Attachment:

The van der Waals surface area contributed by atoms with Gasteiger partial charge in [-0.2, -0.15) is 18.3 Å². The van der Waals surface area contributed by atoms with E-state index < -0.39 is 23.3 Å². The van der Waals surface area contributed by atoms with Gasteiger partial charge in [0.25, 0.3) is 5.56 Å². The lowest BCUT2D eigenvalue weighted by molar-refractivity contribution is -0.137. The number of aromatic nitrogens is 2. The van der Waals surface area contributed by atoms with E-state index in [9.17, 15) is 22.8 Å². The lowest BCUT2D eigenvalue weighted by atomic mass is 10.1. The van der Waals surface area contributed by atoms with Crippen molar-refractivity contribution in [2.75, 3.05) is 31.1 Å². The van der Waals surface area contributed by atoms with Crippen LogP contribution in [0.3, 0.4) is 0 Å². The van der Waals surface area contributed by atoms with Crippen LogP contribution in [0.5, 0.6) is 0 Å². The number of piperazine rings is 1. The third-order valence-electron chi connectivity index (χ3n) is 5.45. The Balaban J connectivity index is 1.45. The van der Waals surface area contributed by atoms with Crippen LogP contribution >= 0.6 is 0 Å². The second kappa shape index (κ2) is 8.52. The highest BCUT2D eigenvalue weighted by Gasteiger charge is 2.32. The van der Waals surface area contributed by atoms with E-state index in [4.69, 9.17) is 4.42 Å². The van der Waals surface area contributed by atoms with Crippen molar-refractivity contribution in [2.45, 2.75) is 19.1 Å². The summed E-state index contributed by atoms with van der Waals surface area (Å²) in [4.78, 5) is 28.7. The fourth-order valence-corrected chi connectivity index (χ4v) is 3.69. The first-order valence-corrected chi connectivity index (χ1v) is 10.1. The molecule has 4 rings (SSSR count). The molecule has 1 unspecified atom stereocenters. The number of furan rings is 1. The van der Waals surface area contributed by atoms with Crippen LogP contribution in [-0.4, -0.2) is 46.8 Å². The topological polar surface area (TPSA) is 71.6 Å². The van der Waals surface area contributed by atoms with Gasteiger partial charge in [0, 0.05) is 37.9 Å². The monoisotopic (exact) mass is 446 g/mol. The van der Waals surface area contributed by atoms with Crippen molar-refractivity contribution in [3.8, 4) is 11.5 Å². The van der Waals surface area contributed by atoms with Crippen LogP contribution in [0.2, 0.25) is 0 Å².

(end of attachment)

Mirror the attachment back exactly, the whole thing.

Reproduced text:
The van der Waals surface area contributed by atoms with Gasteiger partial charge in [-0.2, -0.15) is 18.3 Å². The van der Waals surface area contributed by atoms with E-state index < -0.39 is 23.3 Å². The van der Waals surface area contributed by atoms with Gasteiger partial charge in [0.25, 0.3) is 5.56 Å². The lowest BCUT2D eigenvalue weighted by molar-refractivity contribution is -0.137. The number of aromatic nitrogens is 2. The van der Waals surface area contributed by atoms with E-state index in [9.17, 15) is 22.8 Å². The lowest BCUT2D eigenvalue weighted by atomic mass is 10.1. The van der Waals surface area contributed by atoms with Crippen molar-refractivity contribution in [2.75, 3.05) is 31.1 Å². The van der Waals surface area contributed by atoms with Crippen LogP contribution in [0.3, 0.4) is 0 Å². The van der Waals surface area contributed by atoms with Crippen LogP contribution in [0.5, 0.6) is 0 Å². The number of piperazine rings is 1. The third-order valence-electron chi connectivity index (χ3n) is 5.45. The Balaban J connectivity index is 1.45. The van der Waals surface area contributed by atoms with Crippen LogP contribution >= 0.6 is 0 Å². The second kappa shape index (κ2) is 8.52. The highest BCUT2D eigenvalue weighted by Gasteiger charge is 2.32. The van der Waals surface area contributed by atoms with E-state index in [4.69, 9.17) is 4.42 Å². The van der Waals surface area contributed by atoms with Crippen molar-refractivity contribution in [2.45, 2.75) is 19.1 Å². The summed E-state index contributed by atoms with van der Waals surface area (Å²) in [4.78, 5) is 28.7. The fourth-order valence-corrected chi connectivity index (χ4v) is 3.69. The first-order valence-corrected chi connectivity index (χ1v) is 10.1. The molecule has 4 rings (SSSR count). The molecule has 1 unspecified atom stereocenters. The number of furan rings is 1. The van der Waals surface area contributed by atoms with Crippen LogP contribution in [-0.4, -0.2) is 46.8 Å². The topological polar surface area (TPSA) is 71.6 Å². The van der Waals surface area contributed by atoms with Gasteiger partial charge in [0, 0.05) is 37.9 Å². The monoisotopic (exact) mass is 446 g/mol. The van der Waals surface area contributed by atoms with Crippen molar-refractivity contribution in [3.8, 4) is 11.5 Å². The van der Waals surface area contributed by atoms with Crippen LogP contribution in [0.2, 0.25) is 0 Å².